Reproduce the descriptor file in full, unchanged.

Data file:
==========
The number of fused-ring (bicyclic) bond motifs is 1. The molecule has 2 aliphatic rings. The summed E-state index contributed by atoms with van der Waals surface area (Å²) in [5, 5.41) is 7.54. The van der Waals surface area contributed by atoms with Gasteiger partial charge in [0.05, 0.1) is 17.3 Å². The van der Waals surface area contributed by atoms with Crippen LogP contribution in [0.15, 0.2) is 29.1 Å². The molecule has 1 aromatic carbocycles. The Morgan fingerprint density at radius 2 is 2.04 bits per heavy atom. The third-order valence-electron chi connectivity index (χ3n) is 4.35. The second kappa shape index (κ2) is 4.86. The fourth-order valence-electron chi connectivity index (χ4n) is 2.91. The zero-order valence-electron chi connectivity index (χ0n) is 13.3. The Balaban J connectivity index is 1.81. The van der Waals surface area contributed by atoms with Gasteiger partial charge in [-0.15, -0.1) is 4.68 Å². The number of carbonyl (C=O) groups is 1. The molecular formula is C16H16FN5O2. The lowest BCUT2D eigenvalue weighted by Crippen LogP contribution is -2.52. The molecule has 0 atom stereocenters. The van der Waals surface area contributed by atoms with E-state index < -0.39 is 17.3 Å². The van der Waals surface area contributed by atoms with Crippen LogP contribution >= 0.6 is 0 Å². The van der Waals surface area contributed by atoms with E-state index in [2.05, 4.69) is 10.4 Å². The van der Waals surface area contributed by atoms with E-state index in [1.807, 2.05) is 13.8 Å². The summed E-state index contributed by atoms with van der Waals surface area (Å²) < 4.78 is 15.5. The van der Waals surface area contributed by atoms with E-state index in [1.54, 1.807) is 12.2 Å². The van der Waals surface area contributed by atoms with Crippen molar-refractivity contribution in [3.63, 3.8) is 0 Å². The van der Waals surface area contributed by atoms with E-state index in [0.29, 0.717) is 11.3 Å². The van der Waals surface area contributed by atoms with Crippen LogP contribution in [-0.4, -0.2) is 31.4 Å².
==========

The number of fused-ring (bicyclic) bond motifs is 1. The molecule has 2 aliphatic rings. The summed E-state index contributed by atoms with van der Waals surface area (Å²) in [5, 5.41) is 7.54. The van der Waals surface area contributed by atoms with Gasteiger partial charge in [0.05, 0.1) is 17.3 Å². The van der Waals surface area contributed by atoms with Crippen LogP contribution in [0.15, 0.2) is 29.1 Å². The molecule has 1 aromatic carbocycles. The Morgan fingerprint density at radius 2 is 2.04 bits per heavy atom. The third-order valence-electron chi connectivity index (χ3n) is 4.35. The second kappa shape index (κ2) is 4.86. The fourth-order valence-electron chi connectivity index (χ4n) is 2.91. The zero-order valence-electron chi connectivity index (χ0n) is 13.3. The Balaban J connectivity index is 1.81. The van der Waals surface area contributed by atoms with Gasteiger partial charge in [-0.15, -0.1) is 4.68 Å². The number of carbonyl (C=O) groups is 1. The molecular formula is C16H16FN5O2. The lowest BCUT2D eigenvalue weighted by Crippen LogP contribution is -2.52. The molecule has 0 atom stereocenters. The van der Waals surface area contributed by atoms with E-state index < -0.39 is 17.3 Å². The van der Waals surface area contributed by atoms with Crippen LogP contribution >= 0.6 is 0 Å². The van der Waals surface area contributed by atoms with E-state index in [2.05, 4.69) is 10.4 Å². The van der Waals surface area contributed by atoms with E-state index in [1.807, 2.05) is 13.8 Å². The summed E-state index contributed by atoms with van der Waals surface area (Å²) < 4.78 is 15.5. The van der Waals surface area contributed by atoms with E-state index in [1.54, 1.807) is 12.2 Å². The van der Waals surface area contributed by atoms with Crippen molar-refractivity contribution in [3.63, 3.8) is 0 Å². The van der Waals surface area contributed by atoms with E-state index in [0.29, 0.717) is 11.3 Å². The van der Waals surface area contributed by atoms with Crippen LogP contribution in [-0.4, -0.2) is 31.4 Å².